How Reading The Secret Garden Helped My Eating Disorder Recovery

Brass sign with the words the secret garden etched onto it.
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In this op-ed, Caroline Hurley explores how reading The Secret Garden during quarantine helped her eating disorder recovery.

The time I first read Frances Hodgson Burnett’s classic children’s novel, The Secret Garden, I was no longer a child, not technically, anyway. I was 18 and high school had just ended unceremoniously over Zoom. The first summer of quarantine stretched ahead of us, but I didn’t mind the stay-at-home orders. After two years at boarding school, I missed home. A virus that hadn’t yet made itself familiar upturned a new part of the globe each day. I welcomed the prospect of holing up in my childhood bedroom. This state of mind — seeking comfort in uncertainty — was what drew me, finally, to pick up The Secret Garden.

It was a story that arrived in my life both much too late and right when I needed it. I had been in recovery from anorexia for a mere two years when quarantine began and was still in the midst of reaching a healthy weight. Having restricted my food intake on and off since I was 11 years old, my connection with my body was severed in ways I was often unsure that I could repair.

With a hazy memory, I tried to remember what it felt like to be healthy. Back when I was young, really young, what did it feel like to move without thinking about burning anything off? I tried to recall what it was like to climb a tree just to see things from high up. I was a compact, muscular kid. I could give my sister a piggyback ride even though she was three years older. I was proud of my strength.

At 18, I wanted that energy back. Even in recovery, even after the insomnia eased up, I still spent most of every day tired. I knew changing that required gaining weight, but that didn’t mean I wasn’t still terrified of the scale going up. And why wouldn’t I be? Although anorexia gave me a more extreme aversion to gaining weight, mainstream culture encouraged that aversion at every turn. For my entire life, in the media I saw and in the conversations I heard, weight gain was associated with ugliness, laziness, lack of control, disgust, and embarrassment.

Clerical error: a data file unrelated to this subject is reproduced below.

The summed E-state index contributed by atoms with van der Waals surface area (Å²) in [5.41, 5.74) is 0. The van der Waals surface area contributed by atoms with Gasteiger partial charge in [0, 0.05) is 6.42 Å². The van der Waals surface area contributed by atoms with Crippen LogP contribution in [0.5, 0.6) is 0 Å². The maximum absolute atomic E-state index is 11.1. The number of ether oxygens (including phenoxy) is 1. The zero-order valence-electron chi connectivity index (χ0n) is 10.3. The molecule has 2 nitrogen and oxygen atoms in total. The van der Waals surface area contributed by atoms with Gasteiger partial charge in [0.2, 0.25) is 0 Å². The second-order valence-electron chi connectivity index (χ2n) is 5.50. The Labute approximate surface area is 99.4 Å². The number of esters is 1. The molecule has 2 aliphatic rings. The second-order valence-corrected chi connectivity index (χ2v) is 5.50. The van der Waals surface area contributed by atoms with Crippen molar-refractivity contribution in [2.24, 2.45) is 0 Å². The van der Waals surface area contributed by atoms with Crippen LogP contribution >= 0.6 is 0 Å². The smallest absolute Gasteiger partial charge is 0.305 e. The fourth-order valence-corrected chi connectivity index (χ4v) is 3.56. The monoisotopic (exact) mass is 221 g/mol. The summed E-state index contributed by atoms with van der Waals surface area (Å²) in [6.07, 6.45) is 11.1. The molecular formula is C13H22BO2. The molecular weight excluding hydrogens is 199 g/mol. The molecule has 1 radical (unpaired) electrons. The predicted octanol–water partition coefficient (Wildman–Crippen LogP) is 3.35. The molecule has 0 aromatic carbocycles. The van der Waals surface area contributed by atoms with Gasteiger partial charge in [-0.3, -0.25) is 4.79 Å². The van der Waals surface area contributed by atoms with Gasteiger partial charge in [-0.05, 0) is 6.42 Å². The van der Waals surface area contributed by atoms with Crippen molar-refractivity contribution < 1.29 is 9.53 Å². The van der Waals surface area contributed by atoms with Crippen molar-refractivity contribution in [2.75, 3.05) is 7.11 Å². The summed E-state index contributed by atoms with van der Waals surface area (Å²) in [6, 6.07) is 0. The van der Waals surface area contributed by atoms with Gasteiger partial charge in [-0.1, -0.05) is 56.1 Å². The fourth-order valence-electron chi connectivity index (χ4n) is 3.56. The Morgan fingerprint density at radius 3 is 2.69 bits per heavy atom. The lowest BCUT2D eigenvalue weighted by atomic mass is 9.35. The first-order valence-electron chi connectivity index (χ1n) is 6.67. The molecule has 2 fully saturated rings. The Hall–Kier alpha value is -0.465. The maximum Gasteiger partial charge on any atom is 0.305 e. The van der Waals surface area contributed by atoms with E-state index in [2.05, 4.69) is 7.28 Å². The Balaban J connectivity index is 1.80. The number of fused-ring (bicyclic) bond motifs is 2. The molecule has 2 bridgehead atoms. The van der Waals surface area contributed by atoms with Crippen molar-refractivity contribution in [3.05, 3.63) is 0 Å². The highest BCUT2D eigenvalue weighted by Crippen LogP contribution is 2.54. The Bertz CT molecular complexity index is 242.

Until Mary Lennox: “I’m getting fatter and fatter every day,” she said quite exultantly. With one word, the 10-year-old protagonist of The Secret Garden showed me a view of weight gain I had never seen represented. Exultant: triumphantly happy.

When the book begins, Mary is described as underweight, jaundiced, and sickly. She is an unhappy, bitter child who has recently lost both of her parents and has little hope that she will be happy with her new life, staying with an uncle in England. In the beginning of the book, she refuses to eat her meals and declares that she doesn’t know what it is to be hungry.

As I read this description of Mary, I began searching the internet. Was Mary meant to have an eating disorder? Articles upon articles about the novel came up online. Scholars discussed the book’s problematic depictions of disability and race (the novel is certainly not without its issues), its themes of friendship and nature, its representations of motherhood and much more. In all these analyses, I could find none that discussed eating disorders — and I understand why. Mary’s relationship with food is a relatively small, incidental part of a plot that mostly centers on the power of positive thinking and gardening. But among these larger narratives, between the charming and the harmful aspects of the book, I saw small glimpses of a story I needed to hear.